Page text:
Golden Age – Part 4 by Noreen Wainwright
I have spoken a lot about the Golden Age as a genre. When you are immersed in a subject you see it everywhere and in Waterstone’s in Liverpool last Sunday, sure enough, there were just so many re-issues of the crime classics. Now, there is a Detective Story Club series, (from a Harper Collins collection) complete with retro dust jackets. They look amazing and you just want to curl up in front of the fire and lose yourself in a nostalgia trip.
But, moving away from the vintage vibe for a minute, let’s look at the leap from reading to writing Golden Age crime fiction. I one read an interview with the writer Jacqueline Winspear, who describes “seeing” her character, Maisie Dobbs, fully formed in a London street. So, she metaphorically, followed Maisie and joined in her life. I absolutely love this story and the insight it gives to the emergence of a novel – in this case a series. I wouldn’t say that Edith Horton appeared to me as vividly as that but she’d definitely been a silhouette at the corner of my mind for a long time. I knew a little about her, that she was unmarried, in her forties and lived with her doctor brother in a North Yorkshire village – an arrangement which was less than satisfactory to either of them. When people talk about the autobiographical element in writing a novel (especially the first one) it raises complex questions. I think, in my case, what emerged with Edith wasn’t so much autobiographical as influenced by aspects of my own background.
In “Treated as Murder,” when we first meet Edith, she is a patient in a psychiatric hospital – though it would have been called a mental hospital in the 1930s. My background as a mental health nurse definitely informed this. Not that I was doing the job in the 1930s (!) but I did work in one of these big hospitals and a couple of incidents in this novel have their origins in my experiences there. I saw the bathroom where the women would bath without privacy. The disturbance in the middle of the night is something that does happen and it is easy to imagine the effects this would have on other patients. Like many other people, I have experienced anxiety and I used this experience to explore Edith’s lack of confidence and fear which lasts beyond her stay at St. Bride’s.
I hadn’t thought about doing a series and only dreamed of being published in any form. The process from finishing the book to eventual publication and the decision to carry on with Edith is one I love talking about – indeed I could bore for England on this one. As, I suspect, many other avid readers of crime also think about writing their own mystery, maybe my experience will be of some interest. The expression about the learning curve being steep – well, it fits, and how. It isn’t until you start telling others (as I’ve done a few times now) that you truly realise how much you have learned.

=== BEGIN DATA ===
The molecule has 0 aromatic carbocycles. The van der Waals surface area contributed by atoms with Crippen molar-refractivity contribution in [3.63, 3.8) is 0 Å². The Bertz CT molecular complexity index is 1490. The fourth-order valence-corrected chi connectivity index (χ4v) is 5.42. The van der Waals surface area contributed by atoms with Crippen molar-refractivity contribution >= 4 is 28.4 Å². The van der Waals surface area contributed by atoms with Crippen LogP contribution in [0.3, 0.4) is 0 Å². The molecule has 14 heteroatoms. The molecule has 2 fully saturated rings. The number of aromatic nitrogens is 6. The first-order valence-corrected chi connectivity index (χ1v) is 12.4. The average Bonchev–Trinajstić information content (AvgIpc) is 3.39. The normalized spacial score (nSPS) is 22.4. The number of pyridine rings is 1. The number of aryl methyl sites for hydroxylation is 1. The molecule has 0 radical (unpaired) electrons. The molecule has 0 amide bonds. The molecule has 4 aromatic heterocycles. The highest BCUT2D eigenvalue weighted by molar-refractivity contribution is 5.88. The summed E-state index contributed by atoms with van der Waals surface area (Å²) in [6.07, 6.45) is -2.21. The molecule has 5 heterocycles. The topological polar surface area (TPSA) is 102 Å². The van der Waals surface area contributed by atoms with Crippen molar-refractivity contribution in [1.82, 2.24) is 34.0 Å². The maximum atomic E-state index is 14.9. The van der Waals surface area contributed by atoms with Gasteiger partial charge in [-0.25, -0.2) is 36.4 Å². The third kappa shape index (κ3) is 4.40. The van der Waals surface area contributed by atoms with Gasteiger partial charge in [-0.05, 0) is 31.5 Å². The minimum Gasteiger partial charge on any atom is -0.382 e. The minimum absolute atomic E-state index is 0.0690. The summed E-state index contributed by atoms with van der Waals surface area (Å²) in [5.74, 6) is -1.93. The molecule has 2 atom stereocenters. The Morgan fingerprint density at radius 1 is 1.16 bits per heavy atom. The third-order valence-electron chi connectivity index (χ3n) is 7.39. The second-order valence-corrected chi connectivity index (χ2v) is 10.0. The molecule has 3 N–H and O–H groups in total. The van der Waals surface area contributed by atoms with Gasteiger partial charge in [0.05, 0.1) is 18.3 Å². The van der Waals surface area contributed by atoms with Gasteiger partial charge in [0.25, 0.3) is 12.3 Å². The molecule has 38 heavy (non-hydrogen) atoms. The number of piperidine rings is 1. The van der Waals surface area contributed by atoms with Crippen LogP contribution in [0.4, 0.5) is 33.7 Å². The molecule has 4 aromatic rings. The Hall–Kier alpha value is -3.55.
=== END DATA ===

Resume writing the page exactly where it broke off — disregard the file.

When I finished my first draft of Treated as Murder, (though in my poor deluded state, I thought it was the finished novel), I sent it out for a professional critique. The result of this was a salutary report that left me in no doubt that my manuscript was quite flawed. This hurt – so much that I shoved the whole lot out of my sight for a considerable time. Thankfully, I had success from other writing ventures – something that definitely improves your confidence and helps you to keep going. Eventually, I bit the bullet and retrieved the wretched thing. I slowly and painstakingly rewrote it with the main points of the critique very much at the forefront of my mind. These were nearly all related to structure and pace and about allowing a sub-plot to gain too much prominence. I knew in my heart that the rewrite was a lot better.
I had an almost-acceptance by Robert Hale which was disappointing but also gave me hope. Then, I had a fairly rapid acceptance from Tirgearr. At the moment, the Edith Horton series is only available in e-book format but if I sell enough e-books, this will change, so my fingers are crossed.
I love being a published crime writer. Talking to a writing group and a reading group and joining the Crime Writers Association have been high points. Having the opportunity to develop my character is a quieter and more subtle pleasure. I would say that being edited is one of the toughest aspects of having a novel published. But, this is a coin which really does have a shiny other side. It has been fascinating…to recognise that you are writing for your reader rather than yourself, to learn that you really must keep the plot tight and the tension cranked up. It makes you cringe to see your bad habits (or, have them pointed out to you). I over-use certain words and phrases with absolutely no idea that I’m doing it. My editor is American. She is wonderful but as you can probably imagine we have the odd, “separated by a common language” moment. I know a “gotten” has slipped in somewhere! Being edited by someone who has decades of experience might sting a little, at times but it ultimately improves your writing. I think my own editing ability has also sharpened.
For those of us who love writing and/or reading crime fiction little else matches the pleasure and escapism we derive from our slightly macabre but wholly wonderful pastime.
NOREEN WAINWRIGHT is Irish and now lives in the Staffordshire Moorlands with her husband, a dairy farmer. She works part-time as a mentor at Staffordshire University and the rest of her time is spent writing. Many of her articles and short stories have been published and she has co-written a non-fiction book.
She loves crime fiction, particularly that of the “golden age” and that is what she wants to recreate with Edith Horton’s world.